World Cup, $10., (650)365-3987
ened 20 boxes of famous hockey stars in
action, sealed boxes, $5.00 per box,
great gift, (650)578-9208
1981, 18+ mushroom hut, 1 1/2 x 3 1/2,
all $40., (650)518-0813
POSTER - New Kids On The Block
1980s, $12., call Maria, (650)873-8167
PRISMS 9 in a box $99 obo
TRIPOD - Professional Quality used in
1930s Hollywood, $99, obo
VINTAGE 1970S Grecian Made Size 6-7
Dresses $35 each, Royal Pink 1980s
Ruffled Dress size 7ish $30, 1880s Re-
production White Lace Gown $150 Size
6-7 Petite, (650)873-8167
BOX with Thermos, 1980s, $25., Call
Maria 650-873-8167
(20) 1980s $2 each, Call Maria 650-873-
299 Computers
DELL 17 Flat screen monitor, used 1
year $40, (650)290-1960
HP PRINTER Deskjet 970c color printer.
Excellent condition. Software & accesso-
ries included. $30. 650-574-3865
300 Toys
CHILDRENS VHS Disney movies, (4),
all $30., (650)518-0813
PINK BARBIE 57 Chevy Convertable
28" long (sells on E-Bay for $250) in box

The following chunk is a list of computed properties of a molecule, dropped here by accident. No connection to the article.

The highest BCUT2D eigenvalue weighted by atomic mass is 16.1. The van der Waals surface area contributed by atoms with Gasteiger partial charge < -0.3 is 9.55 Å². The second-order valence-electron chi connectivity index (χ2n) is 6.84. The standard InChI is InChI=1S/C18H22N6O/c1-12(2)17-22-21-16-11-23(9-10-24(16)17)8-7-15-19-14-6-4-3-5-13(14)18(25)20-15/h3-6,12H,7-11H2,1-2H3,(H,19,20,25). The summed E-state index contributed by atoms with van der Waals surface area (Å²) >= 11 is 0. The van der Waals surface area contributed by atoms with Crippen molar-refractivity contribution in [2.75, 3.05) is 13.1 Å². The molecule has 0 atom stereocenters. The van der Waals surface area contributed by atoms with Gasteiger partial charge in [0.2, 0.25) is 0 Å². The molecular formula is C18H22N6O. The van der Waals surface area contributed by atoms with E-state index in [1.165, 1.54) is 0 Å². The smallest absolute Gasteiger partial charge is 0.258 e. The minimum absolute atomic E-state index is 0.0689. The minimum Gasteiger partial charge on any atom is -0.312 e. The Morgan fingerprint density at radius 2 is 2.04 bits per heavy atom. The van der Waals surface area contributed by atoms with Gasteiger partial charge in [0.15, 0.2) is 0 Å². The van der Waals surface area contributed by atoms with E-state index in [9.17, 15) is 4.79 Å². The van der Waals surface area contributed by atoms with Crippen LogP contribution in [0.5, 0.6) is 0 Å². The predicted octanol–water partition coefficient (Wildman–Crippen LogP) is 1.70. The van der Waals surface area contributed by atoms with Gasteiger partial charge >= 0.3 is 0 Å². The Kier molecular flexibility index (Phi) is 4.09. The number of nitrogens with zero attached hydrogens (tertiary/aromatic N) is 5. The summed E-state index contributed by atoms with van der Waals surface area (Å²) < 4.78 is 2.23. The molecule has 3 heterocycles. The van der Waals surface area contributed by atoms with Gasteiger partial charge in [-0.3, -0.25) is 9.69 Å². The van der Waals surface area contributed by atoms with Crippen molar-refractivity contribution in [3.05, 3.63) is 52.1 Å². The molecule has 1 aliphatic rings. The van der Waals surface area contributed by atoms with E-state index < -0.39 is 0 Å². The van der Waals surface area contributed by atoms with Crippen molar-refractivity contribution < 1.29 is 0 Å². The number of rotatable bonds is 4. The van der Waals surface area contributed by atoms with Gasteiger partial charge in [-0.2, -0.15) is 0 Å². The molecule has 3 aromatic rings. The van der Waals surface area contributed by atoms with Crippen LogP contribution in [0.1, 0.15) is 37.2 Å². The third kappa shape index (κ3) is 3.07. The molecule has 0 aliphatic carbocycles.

$99 (650)591-9769
302 Antiques
1912 COFFEE Percolator Urn. perfect
condition includes electric cord $85.
1920 MAYTAG wringer washer - electric,
gray color, $100., (650)851-0878
14 x 21, carved top, $45.,
ANTIQUE ITALIAN lamp 18 high, $70
ANTIQUE STOVE, Brown brand, 30",
perfect condition, $75, (650)834-6075
ANTIQUE WASHING machine, some
rust on legs, rust free drum and ringer.
$45/obo, (650)574-4439
BREADBOX, METAL with shelf and cut-
ting board, $30 (650)365-3987
FISHING POLES (4)- Antiques, $80.
obo, (650)589-8348
SANDWICH GRILL vintage Westing
house excellent condition, $30,
TWO WORLD Globes, Replogle Plati-
num Classic Legend, USA Made. $34 ea
obo (650)349-6059
VINTAGE HAND Carved mallard duck
beautiful in a decoy, SOLD!
chair $50 firm, SSF (650)583-8069
302 Antiques
chairs, $20 each or both for $35 nice set.
SSF (650)583-8069
303 Electronics
each, (650)364-0902
46 MITSUBISHI Projector TV, great
condition. $400. (650)261-1541.
BIG SONY TV 37" - Excellent Condition
Worth $2300 will Sacrifice for only $95.,